clock menu more-arrow no yes

Filed under:

What we learned from the Flyers 3-2 overtime loss to the Sharks

Some observations for your morning...

San Jose Sharks v Philadelphia Flyers Photo by Len Redkoles/NHLI via Getty Images

Did, uh, did anyone watch this one? Was everyone watching the Eagles? If you were, well, you didn’t really miss a whole lot. The Flyers are still ravaged by COVID and injuries, are icing like half an AHL lineup, and in their rematch against the Sharks, once again dropped it by a 3-2 margin in overtime. On to the next!

All stats via Natural Stat Trick.

Yawn?

Okay, so right off the bat, we’ll say it: this was not a very fun game. And not just because the team that all of us are (sort of, mostly, we hope) rooting for lost, but just because.... for most of it, it felt like there was just not a whole lot happening. And some of that feeling is a little unfair, because this was categorically something of a high event game, even though it took until the third period for a goal to be scored. Across all situations, the Flyers put up 62 shot attempts and 31 shots on goal, while the Sharks put up 69 shot attempts and 47 shots on goal. So there was a whole lot of that happening, but some of the sleepy feelings likely came from the fact that both team were forced to lean a bit heavily on perimeter play—the Sharks totaled 13 high danger chances, and the Flyers just 10—so despite the raw volume of chances created on both sides, relatively speaking there weren’t a whole ton of very dangerous chances.

The point we’re getting to? This was a weird one.

An interesting night for Martin Jones

And that relatively low total of dangerous shots was probably a good thing for the Flyers, because Jones was not at his absolute best in this one. Early on, he didn’t seem to be tracking the puck as well as usual, and his lateral movement in reactions was a little slow, and while he didn’t get burned for it right off the bat, it certainly set a bit of a concerning tone for the game. He did settle in a bit as the game went on, but it still wasn’t his sharpest of showings. All told, he stopped 44 of the 47 shots he faced, and it’s hard to pin the goals against squarely on him. The first two were sort of scrambly plays where he did get beat, but he could have used a bit more help, and then the overtime goal was a shot off a two-on-one. Tough.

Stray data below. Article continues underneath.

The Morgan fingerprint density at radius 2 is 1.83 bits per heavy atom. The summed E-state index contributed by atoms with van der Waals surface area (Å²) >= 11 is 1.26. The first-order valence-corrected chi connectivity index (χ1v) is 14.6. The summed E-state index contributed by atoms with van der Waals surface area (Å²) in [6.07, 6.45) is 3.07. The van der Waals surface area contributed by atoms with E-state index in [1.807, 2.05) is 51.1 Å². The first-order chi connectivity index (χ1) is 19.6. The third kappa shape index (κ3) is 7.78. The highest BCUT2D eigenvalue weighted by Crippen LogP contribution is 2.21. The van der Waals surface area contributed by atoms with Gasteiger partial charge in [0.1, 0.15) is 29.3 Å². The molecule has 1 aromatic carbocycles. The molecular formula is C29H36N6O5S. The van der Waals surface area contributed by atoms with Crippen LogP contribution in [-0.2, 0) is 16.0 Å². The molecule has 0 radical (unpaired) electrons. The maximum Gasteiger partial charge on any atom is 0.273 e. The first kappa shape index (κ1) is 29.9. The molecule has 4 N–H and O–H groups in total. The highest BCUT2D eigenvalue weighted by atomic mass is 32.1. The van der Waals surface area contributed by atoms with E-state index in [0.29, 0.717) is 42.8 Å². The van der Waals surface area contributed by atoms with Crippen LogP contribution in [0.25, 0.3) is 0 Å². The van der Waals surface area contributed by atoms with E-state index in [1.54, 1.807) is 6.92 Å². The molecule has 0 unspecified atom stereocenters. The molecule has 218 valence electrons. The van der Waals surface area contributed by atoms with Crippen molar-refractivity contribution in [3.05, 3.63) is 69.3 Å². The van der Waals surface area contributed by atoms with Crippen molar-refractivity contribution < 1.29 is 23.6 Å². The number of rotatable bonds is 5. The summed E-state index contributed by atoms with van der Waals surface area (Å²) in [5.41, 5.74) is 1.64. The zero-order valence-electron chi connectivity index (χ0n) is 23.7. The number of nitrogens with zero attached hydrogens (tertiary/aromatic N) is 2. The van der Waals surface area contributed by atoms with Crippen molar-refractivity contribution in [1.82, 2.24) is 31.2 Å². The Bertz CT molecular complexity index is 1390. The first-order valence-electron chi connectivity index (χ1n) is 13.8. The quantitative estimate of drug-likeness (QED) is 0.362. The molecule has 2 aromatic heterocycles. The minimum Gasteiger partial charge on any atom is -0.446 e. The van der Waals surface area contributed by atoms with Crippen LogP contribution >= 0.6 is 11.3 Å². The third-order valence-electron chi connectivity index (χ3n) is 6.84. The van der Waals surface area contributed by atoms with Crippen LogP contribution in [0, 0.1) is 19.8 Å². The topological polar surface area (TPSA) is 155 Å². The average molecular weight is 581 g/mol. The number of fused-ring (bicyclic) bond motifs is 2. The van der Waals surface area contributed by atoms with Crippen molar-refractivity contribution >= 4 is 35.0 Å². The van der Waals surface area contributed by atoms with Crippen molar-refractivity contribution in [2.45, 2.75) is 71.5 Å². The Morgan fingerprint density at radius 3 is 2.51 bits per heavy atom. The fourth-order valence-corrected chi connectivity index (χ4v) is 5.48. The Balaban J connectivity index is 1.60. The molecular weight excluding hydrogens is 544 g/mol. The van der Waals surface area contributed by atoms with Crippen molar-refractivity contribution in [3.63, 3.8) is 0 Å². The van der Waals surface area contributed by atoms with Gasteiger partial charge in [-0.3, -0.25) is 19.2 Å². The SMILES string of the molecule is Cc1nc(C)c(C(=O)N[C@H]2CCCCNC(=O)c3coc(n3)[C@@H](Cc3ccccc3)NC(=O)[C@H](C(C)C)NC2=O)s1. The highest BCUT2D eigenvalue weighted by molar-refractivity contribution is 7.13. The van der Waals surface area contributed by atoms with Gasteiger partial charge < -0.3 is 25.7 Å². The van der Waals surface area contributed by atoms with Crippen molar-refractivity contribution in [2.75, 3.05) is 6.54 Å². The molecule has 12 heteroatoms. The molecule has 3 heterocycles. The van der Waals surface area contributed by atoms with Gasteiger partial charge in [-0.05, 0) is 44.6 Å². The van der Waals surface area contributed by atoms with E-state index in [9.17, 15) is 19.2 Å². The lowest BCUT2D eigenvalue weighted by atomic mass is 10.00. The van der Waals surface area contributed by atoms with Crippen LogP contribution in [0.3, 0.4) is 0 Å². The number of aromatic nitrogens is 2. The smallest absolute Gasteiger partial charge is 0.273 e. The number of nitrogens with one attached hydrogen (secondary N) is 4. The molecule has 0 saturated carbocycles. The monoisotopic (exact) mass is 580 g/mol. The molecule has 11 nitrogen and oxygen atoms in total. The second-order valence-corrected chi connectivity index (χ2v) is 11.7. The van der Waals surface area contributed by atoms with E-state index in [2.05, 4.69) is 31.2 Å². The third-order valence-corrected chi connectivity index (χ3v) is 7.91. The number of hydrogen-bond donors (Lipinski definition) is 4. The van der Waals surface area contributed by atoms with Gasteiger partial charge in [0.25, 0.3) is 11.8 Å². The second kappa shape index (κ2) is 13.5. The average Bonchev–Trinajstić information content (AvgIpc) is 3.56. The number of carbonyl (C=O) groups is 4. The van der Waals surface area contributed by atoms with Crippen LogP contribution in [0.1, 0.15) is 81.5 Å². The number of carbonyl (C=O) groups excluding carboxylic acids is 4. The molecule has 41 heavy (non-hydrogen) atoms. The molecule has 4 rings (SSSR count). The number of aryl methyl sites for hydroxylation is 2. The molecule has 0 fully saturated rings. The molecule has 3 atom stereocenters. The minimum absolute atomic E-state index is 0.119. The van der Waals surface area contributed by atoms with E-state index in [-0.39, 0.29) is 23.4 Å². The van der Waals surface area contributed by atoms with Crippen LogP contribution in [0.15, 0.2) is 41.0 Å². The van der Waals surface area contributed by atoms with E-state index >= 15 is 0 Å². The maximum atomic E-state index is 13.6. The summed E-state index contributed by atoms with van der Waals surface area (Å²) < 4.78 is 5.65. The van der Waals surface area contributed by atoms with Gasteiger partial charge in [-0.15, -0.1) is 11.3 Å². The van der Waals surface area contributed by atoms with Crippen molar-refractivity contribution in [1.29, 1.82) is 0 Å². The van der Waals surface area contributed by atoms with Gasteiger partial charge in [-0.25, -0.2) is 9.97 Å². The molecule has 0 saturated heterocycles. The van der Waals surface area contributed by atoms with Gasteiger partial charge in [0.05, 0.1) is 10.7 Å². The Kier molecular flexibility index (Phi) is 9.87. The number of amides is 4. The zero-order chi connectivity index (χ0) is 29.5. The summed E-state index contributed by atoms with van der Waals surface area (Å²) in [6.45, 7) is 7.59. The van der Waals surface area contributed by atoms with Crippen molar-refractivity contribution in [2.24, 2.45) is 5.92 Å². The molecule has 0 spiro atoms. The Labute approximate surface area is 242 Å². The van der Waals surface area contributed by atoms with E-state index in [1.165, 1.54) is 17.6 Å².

As we said, he wasn’t at his best in this one, but when the team in front spends the whole of the third period defending and bleeds 20 shots, well, it’s hard to be too fussed about the goaltender singularly. Jones can only do so much.

Stock rising?

Something of an interesting wrinkle emerged on the power play last night as well, as Cam York took Keith Yandle’s spot on the top unit. And it paid off well—on top of getting the initial shot through traffic to set up James van Riemsdyk’s goal (his first NHL point!), and overall was distributing the puck well, and using his quickness to hold the puck in at the blue line to keep plays alive.

And this was an intriguing move! We know that Ivan Provorov will be back before long, and that we’ll have to pry him off the power play out of the Flyers’ cold, dead hands, but Yandle’s position here is starting to look a bit more tenuous. York’s playing more than 20 minutes a night, and that’s largely out of necessity, because regardless of how good he’s looking in those minutes (which is quite good, to be clear), the reality is that someone is going to have to play those minutes. But bumping him up to the top power play? That’s an active choice, and we can't help but feel like it might well be a warm-up for a larger role going forward. Because York’s been pretty well thrown right into the fire here, and he’s doing very well, and it’s going to be next to impossible to justify sending him back down once the team gets healthier.